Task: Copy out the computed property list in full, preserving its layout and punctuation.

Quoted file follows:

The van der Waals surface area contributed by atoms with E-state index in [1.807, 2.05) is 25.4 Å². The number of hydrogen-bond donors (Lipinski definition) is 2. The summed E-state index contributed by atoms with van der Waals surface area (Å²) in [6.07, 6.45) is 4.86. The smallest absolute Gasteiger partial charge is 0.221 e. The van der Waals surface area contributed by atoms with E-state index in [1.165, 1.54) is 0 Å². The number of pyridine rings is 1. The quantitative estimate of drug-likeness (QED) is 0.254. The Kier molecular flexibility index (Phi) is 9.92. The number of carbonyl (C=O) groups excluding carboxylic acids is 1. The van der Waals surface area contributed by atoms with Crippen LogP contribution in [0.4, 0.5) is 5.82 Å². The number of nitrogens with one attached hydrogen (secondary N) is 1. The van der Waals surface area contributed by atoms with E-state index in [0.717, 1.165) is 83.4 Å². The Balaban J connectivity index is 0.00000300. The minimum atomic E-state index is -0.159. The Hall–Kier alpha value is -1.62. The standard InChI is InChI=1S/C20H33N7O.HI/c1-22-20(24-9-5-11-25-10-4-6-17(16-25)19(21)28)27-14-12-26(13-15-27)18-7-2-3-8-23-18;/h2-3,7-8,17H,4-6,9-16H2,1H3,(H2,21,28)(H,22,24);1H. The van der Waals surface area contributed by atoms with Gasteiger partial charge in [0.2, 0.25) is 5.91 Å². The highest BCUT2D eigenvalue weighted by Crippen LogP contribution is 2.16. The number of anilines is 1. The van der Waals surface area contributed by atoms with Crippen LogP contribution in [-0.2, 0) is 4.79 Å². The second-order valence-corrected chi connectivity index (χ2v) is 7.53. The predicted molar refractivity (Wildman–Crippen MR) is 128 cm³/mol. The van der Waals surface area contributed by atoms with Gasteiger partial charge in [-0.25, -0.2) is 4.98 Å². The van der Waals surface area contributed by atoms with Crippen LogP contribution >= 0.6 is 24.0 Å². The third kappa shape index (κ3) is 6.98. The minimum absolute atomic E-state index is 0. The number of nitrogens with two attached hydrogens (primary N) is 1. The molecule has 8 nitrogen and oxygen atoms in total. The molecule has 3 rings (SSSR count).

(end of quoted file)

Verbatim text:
The van der Waals surface area contributed by atoms with E-state index in [1.807, 2.05) is 25.4 Å². The number of hydrogen-bond donors (Lipinski definition) is 2. The summed E-state index contributed by atoms with van der Waals surface area (Å²) in [6.07, 6.45) is 4.86. The smallest absolute Gasteiger partial charge is 0.221 e. The van der Waals surface area contributed by atoms with E-state index in [1.165, 1.54) is 0 Å². The number of pyridine rings is 1. The quantitative estimate of drug-likeness (QED) is 0.254. The Kier molecular flexibility index (Phi) is 9.92. The number of carbonyl (C=O) groups excluding carboxylic acids is 1. The van der Waals surface area contributed by atoms with Crippen LogP contribution in [0.4, 0.5) is 5.82 Å². The number of nitrogens with one attached hydrogen (secondary N) is 1. The van der Waals surface area contributed by atoms with E-state index in [0.717, 1.165) is 83.4 Å². The Balaban J connectivity index is 0.00000300. The minimum atomic E-state index is -0.159. The Hall–Kier alpha value is -1.62. The standard InChI is InChI=1S/C20H33N7O.HI/c1-22-20(24-9-5-11-25-10-4-6-17(16-25)19(21)28)27-14-12-26(13-15-27)18-7-2-3-8-23-18;/h2-3,7-8,17H,4-6,9-16H2,1H3,(H2,21,28)(H,22,24);1H. The van der Waals surface area contributed by atoms with Gasteiger partial charge in [0.2, 0.25) is 5.91 Å². The highest BCUT2D eigenvalue weighted by Crippen LogP contribution is 2.16. The number of anilines is 1. The van der Waals surface area contributed by atoms with Crippen LogP contribution in [-0.2, 0) is 4.79 Å². The second-order valence-corrected chi connectivity index (χ2v) is 7.53. The predicted molar refractivity (Wildman–Crippen MR) is 128 cm³/mol. The van der Waals surface area contributed by atoms with Gasteiger partial charge in [-0.25, -0.2) is 4.98 Å². The van der Waals surface area contributed by atoms with Crippen LogP contribution >= 0.6 is 24.0 Å². The third kappa shape index (κ3) is 6.98. The minimum absolute atomic E-state index is 0. The number of nitrogens with two attached hydrogens (primary N) is 1. The molecule has 8 nitrogen and oxygen atoms in total. The molecule has 3 rings (SSSR count).